Intimate Partner Violence, Antiretroviral Therapy adherence and Women’s Health
By Bornice Biomndo
Earlier this year, my colleagues and I published a paper on how experiencing intimate partner violence (IPV) negatively affects the ability to maintain high rates of antiretroviral therapy (ART) adherence. For this study, 410 HIV positive women who had been on ART for at least six months were sampled from 12 public hospitals in Kenya. After their routine check-up, women who agreed to participate in the study were asked whether their current partner had ever been physically, sexually, or emotionally abusive to them (as defined by Demographic Health Survey module on Domestic Violence). They were also asked if their partners had ever exhibited controlling behaviour such as limiting her contact to friends and family.
IPV has long been identified and proven as a risk factor for HIV infection among women. This is because women who experience it are more likely to be exposed to risky sexual behaviour, violent sexual acts, forced sex a
re rarely in a position to negotiate for condom use. They also seldom access healthcare services. Recent literature also suggests that in countries with high HIV prevalence, violent men are more likely to be HIV positive therefore increasing the risk for the women. It was therefore, unfortunately, not surprising to find that 76% of the women interviewed had experienced some form of IPV from their current partner. This prevalence rate is higher than Kenya’s national average, 46%.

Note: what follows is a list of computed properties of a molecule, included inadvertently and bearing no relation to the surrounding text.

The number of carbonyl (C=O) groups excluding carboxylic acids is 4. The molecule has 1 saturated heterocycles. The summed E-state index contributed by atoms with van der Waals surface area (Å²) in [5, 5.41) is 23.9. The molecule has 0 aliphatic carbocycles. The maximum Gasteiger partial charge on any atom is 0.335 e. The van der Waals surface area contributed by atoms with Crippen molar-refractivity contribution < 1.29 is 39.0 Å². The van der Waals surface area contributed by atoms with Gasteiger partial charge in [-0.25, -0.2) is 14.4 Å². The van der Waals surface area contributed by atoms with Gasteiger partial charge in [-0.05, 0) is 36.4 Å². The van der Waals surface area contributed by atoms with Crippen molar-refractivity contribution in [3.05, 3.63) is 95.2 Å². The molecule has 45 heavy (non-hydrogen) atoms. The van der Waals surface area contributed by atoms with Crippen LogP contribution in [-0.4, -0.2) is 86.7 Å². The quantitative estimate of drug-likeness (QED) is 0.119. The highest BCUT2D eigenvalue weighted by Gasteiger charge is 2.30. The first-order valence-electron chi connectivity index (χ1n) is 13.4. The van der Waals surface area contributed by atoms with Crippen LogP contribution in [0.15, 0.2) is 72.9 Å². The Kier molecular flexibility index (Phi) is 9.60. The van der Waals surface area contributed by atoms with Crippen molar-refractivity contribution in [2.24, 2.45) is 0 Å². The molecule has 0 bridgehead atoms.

When compared to their ART adherence rate in the last 30 days, women who had experienced physical IPV, sexual IPV or controlling behaviour were more likely to report taking between 0- 94% of their ARV doses. Those who had never experienced IPV mostly reported 100% adherence
rates. The healthcare providers who interviewed the women offered some explanations for this. One is that during violent encounters, some women are chased or forced to flee their homes and therefore may not be able to carry their medication with them. Additionally, that their newfound refuge may make it difficult for them to maintain their medication schedule or clinic appointments because of distance or fear of disclosure. Our rationale, which was also the foundation of our research hypothesis, is that living in an environment where IPV occurs (whether past or ongoing) affects a woman’s ability to adhere to treatment. Research has a
lready shown that living in such an environment can lead to psychological distress, depression and poor mental health, which are also predictors of lower ART adherence. Additionally, our study revealed that controlling behaviour, which is often simply dismissed as overprotective or jealous behaviour, may be psychologically more detrimental than previously estimated.
One of the reason behind conducting this study was to contribute to the growing scientific evidence of the adverse e